Origins of Southern Cuisine
Southern cuisine is defined as the regional culinary form of
states generally south of the Potomac River, and extending west to
The most notable influences come from
African American, Scottish, Irish, French, American Indian,
British, and Spanish cuisines.
Soul food, Creole, Cajun, Lowcountry, and Floribbean are examples of Southern cuisine. In
recent history, elements of Southern cuisine have spread north,
having an effect on the development of other types of American
Many items such as squash, tomatoes, corn
(and its derivatives, including grits), as well as the practice of
deep pit barbecuing were inherited from the southeastern American
Indian tribes such as the Caddo, Choctaw, and Seminole. Many foods
associated with sugar, flour, milk, eggs (many kinds of baking or
dairy products such as breads and cheeses) are more associated
The South's propensity for a full
breakfast (as opposed to a Continental one with a simple bread
item and drink) is derived from the British fry up, although it
was altered substantially. Much of Cajun or Creole cuisine is
based on France, and on Spain to a lesser extent. Floribbean is
more Spanish-based with obvious Caribbean influences, while
Tex-Mex has considerable Mexican and native tribes touches.
American Indian Cuisine
Southern American Indian culture is the
"cornerstone" of Southern cuisine. The immigrants could not have
survived without the instruction and assistance of American
Indians, who had mastered hunting, planting, and food processing
in this environment thousands of years before the Europeans
arrived. From their culture came one of the main staples of the
Southern diet: corn, either ground into meal or limed with an
alkaline salt to make hominy, also called masa, in an American
Indian technology known as nixtamalization. Corn was used to make
dishes from the familiar cornbread and grits to liquors such as
whiskey and moonshine, which were important trade items. In most
of America "hominy" came to mean lye hominy, or whole kernels that
had been skinned but not ground.
The Indians also introduced Europeans to
the concept of true slow cooking with smoke. In the 16th century,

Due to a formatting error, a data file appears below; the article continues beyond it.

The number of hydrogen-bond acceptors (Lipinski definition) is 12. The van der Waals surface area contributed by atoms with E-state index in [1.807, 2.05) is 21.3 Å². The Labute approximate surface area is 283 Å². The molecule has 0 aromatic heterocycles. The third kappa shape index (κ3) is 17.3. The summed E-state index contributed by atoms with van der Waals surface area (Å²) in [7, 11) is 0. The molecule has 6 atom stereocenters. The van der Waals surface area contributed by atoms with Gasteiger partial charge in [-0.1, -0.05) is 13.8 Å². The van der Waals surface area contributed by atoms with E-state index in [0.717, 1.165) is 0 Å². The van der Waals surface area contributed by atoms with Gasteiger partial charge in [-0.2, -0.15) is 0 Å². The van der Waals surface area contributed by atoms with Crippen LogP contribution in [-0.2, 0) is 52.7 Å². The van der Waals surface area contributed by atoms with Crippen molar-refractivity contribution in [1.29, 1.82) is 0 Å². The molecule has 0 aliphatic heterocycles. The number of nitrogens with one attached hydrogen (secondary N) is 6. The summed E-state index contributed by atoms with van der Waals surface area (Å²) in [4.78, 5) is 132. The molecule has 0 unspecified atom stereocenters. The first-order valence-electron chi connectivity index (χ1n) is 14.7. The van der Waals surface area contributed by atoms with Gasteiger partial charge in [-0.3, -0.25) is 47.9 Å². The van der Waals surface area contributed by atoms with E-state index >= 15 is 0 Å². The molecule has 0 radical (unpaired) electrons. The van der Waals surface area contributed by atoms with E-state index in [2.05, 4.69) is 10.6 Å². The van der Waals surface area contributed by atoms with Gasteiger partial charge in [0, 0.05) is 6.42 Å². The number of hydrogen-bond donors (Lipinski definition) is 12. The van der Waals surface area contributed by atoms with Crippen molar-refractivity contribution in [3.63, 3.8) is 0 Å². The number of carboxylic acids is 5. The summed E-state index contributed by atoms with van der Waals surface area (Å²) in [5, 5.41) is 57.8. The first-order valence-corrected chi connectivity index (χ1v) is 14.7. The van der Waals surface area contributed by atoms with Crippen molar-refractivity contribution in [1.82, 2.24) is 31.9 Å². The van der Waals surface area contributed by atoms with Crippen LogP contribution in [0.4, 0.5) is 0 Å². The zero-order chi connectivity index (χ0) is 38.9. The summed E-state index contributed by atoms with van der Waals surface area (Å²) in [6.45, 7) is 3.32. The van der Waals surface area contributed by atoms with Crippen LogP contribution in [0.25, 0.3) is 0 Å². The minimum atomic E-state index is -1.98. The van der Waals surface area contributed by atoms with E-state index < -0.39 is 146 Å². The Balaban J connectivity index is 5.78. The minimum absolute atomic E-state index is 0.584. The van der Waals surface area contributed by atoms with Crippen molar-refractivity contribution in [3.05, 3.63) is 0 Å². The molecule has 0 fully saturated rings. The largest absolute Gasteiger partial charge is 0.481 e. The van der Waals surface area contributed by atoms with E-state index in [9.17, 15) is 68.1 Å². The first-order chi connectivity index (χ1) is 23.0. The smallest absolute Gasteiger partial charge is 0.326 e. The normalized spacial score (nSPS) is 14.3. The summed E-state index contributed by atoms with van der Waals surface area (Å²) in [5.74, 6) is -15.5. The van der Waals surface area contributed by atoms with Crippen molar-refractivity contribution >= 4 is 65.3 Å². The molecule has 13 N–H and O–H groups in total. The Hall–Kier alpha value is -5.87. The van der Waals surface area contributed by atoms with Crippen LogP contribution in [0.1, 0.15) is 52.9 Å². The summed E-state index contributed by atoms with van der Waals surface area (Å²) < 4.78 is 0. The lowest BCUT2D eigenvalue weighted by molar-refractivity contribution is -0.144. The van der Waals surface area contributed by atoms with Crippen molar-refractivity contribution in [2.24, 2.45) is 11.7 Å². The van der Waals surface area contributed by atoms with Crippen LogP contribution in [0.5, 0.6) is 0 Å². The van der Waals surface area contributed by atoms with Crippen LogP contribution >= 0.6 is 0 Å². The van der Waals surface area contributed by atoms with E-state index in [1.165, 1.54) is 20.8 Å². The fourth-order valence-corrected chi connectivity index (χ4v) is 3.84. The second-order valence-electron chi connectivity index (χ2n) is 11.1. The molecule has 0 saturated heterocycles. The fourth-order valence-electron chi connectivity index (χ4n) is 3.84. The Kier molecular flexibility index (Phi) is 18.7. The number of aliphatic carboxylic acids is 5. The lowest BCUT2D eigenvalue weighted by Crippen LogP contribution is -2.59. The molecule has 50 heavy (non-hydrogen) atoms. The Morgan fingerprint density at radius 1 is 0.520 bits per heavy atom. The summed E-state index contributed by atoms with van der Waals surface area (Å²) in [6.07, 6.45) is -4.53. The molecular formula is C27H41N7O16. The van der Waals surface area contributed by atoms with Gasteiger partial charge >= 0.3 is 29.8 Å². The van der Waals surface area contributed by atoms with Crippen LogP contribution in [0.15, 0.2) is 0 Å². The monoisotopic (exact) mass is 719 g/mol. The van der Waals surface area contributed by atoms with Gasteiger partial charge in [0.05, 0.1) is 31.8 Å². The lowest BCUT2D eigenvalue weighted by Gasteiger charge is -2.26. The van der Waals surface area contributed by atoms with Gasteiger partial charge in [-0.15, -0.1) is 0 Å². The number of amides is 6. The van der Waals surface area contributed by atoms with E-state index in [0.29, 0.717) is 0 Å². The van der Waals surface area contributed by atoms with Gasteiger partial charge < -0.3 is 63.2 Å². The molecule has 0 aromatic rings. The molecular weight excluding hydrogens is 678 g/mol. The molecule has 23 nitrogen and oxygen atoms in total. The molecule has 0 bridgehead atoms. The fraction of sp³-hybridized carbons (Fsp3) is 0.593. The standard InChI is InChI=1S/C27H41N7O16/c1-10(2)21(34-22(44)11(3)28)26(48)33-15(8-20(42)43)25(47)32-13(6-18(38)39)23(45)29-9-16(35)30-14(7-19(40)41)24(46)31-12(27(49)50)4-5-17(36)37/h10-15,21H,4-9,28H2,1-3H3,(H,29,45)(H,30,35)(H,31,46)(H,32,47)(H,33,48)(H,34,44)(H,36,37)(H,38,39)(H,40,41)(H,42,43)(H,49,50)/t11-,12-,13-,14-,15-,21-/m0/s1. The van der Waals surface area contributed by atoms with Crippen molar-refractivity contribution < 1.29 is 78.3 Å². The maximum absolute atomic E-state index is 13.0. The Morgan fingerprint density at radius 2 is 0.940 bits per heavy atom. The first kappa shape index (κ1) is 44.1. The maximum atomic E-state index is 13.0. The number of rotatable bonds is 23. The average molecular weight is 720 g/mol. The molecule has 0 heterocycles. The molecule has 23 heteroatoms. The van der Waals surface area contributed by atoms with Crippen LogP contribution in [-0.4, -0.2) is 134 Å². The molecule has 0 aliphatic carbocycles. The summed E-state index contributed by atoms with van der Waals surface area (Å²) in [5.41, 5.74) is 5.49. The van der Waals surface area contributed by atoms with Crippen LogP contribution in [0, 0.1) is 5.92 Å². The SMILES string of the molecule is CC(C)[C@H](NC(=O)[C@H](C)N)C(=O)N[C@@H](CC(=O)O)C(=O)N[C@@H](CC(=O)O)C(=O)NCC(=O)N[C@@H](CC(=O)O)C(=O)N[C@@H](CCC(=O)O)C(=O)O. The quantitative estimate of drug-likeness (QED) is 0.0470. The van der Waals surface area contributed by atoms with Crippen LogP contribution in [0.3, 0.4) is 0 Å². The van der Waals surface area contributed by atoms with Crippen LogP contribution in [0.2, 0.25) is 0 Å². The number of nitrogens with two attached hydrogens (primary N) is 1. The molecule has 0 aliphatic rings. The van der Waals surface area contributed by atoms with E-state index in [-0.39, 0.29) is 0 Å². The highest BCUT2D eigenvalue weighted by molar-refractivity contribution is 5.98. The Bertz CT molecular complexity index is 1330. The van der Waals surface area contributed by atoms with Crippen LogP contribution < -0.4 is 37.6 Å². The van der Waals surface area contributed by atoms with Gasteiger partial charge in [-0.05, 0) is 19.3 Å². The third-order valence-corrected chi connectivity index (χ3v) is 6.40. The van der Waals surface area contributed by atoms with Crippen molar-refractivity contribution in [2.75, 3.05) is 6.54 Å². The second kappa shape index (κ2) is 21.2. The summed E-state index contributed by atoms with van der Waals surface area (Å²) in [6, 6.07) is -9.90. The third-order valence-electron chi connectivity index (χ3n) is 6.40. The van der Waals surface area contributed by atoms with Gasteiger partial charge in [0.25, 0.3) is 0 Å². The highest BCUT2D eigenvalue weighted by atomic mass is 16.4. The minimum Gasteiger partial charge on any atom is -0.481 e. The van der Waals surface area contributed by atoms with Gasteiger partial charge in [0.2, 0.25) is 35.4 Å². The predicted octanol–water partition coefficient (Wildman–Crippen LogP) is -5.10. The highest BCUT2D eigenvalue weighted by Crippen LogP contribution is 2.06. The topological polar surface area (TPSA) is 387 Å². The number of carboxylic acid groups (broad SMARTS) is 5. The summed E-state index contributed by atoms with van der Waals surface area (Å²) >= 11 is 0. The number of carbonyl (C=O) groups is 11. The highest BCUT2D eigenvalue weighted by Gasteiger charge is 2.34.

the Spanish introduced the pig to North America, while the Indians
showed them how to cook it.
A lesser staple, potatoes were adopted
from American Indian cuisine and were used in similar ways as
American Indians introduced the first
Southerners to many other vegetables still familiar on southern
tables. Squash, pumpkin, many types of beans, tomatoes, many types
of peppers and sassafras all came to the settlers via the native
Many fruits are available in this region.
Muscadines, blackberries, raspberries, and many other wild berries
were part of Southern American Indians' diet.
Southern American Indians supplemented
their diets with meats derived from the hunting of native game.
Venison was an important meat staple due to the abundance of
white-tailed deer in the area. They hunted rabbits, squirrels,
Virginia Opossums, and raccoons. Livestock, adopted from
Europeans, in the form of hogs and cattle were kept. When game or
livestock was killed, the entire animal was used. Aside from the
meat, it was not uncommon for them to eat organ meats such as
liver, brains and intestines.
This tradition remains today in hallmark
dishes like chitterlings (commonly called chitílins) which are
fried or boiled small intestines of hogs, livermush (a common dish
in the Carolinas made from hog liver), and pork brains and eggs.
The fat of the animals, particularly hogs, was rendered and used
for cooking and frying. Many of the early European settlers were
taught Southern American Indian cooking methods, and so cultural
diffusion was set in motion for the Southern dish.